Say the word “agile” and people immediately have a reaction. Those in favor of it see it as an efficient way to create software that users actually want. Those against it see it as “cowboy” or rogue — developers doing whatever they want.
If you work at a company where people like the processes they have for developing software and push back against new ideas, needless to say it can be difficult implementing agile development practices. But it can be done if you make subtle changes and don’t even mention the word agile until you have to.
David Christiansen explained in his recent Webcast “How to introduce agile in a waterfall environment” how he used guerrilla-style tactics to introduce agile practices on his projects. Little by little he changed things until it was obvious that they were doing agile development, and then he had to admit he was using those techniques. But at that point, he could show management that agile development worked. He could show them proven success.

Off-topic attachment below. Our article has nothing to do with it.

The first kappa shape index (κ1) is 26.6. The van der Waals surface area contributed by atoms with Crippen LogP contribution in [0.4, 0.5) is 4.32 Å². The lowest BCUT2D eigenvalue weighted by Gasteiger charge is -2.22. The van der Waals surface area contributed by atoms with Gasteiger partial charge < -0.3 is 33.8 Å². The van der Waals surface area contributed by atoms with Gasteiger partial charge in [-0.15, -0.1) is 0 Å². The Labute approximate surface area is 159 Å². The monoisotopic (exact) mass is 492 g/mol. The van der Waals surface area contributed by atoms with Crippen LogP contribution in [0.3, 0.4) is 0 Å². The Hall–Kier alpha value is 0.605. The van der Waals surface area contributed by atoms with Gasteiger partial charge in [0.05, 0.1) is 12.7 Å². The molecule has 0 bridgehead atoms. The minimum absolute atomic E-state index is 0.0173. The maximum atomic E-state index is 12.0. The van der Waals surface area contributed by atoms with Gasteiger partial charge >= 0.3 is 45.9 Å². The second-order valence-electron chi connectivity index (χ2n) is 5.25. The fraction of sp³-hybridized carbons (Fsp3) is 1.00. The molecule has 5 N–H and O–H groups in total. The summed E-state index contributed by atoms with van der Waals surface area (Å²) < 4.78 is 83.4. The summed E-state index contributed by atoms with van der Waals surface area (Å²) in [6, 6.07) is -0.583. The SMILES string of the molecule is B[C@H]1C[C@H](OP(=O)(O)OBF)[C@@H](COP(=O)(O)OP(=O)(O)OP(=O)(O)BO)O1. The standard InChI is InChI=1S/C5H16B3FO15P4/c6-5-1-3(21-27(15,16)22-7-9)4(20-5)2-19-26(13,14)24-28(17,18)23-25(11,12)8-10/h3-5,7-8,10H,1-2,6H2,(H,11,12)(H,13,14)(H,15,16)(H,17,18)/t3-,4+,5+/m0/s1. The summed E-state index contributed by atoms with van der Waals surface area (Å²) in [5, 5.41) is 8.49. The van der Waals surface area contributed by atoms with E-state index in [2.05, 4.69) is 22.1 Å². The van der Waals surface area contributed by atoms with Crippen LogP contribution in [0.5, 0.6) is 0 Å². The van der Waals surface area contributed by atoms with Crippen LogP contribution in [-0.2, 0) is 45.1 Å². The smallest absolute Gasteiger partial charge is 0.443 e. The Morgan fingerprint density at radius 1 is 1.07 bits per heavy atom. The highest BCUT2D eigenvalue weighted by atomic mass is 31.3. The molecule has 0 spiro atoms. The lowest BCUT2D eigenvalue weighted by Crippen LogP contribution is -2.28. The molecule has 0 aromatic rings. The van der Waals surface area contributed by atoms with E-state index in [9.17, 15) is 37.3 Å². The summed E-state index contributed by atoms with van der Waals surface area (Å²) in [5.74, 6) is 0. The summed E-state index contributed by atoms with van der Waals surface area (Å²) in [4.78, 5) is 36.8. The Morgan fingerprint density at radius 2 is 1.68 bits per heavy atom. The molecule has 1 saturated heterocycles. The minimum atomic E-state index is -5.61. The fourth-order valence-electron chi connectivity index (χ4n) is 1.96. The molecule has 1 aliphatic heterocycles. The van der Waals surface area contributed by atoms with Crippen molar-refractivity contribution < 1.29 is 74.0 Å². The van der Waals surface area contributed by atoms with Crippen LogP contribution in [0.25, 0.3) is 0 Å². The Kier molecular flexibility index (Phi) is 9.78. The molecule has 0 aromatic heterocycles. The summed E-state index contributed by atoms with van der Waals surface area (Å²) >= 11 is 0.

David said that usually it’s IT that pushes back when talking about agile — managers, testers, and sometimes developers. It isn’t the users or stakeholders. They don’t care what you do as long as you give them software that works the way they want it to, he said.
You need to be careful when following David’s secret strategy, as you don’t want to be fired for disobeying your boss. If you ask if you can do agile development and you’re told no, you probably shouldn’t go ahead and do it. But if you can show them first how agile practices work, then you’re likely to get more support. As David said, “Sometimes it’s better to ask for forgiveness later than to ask for permission first.”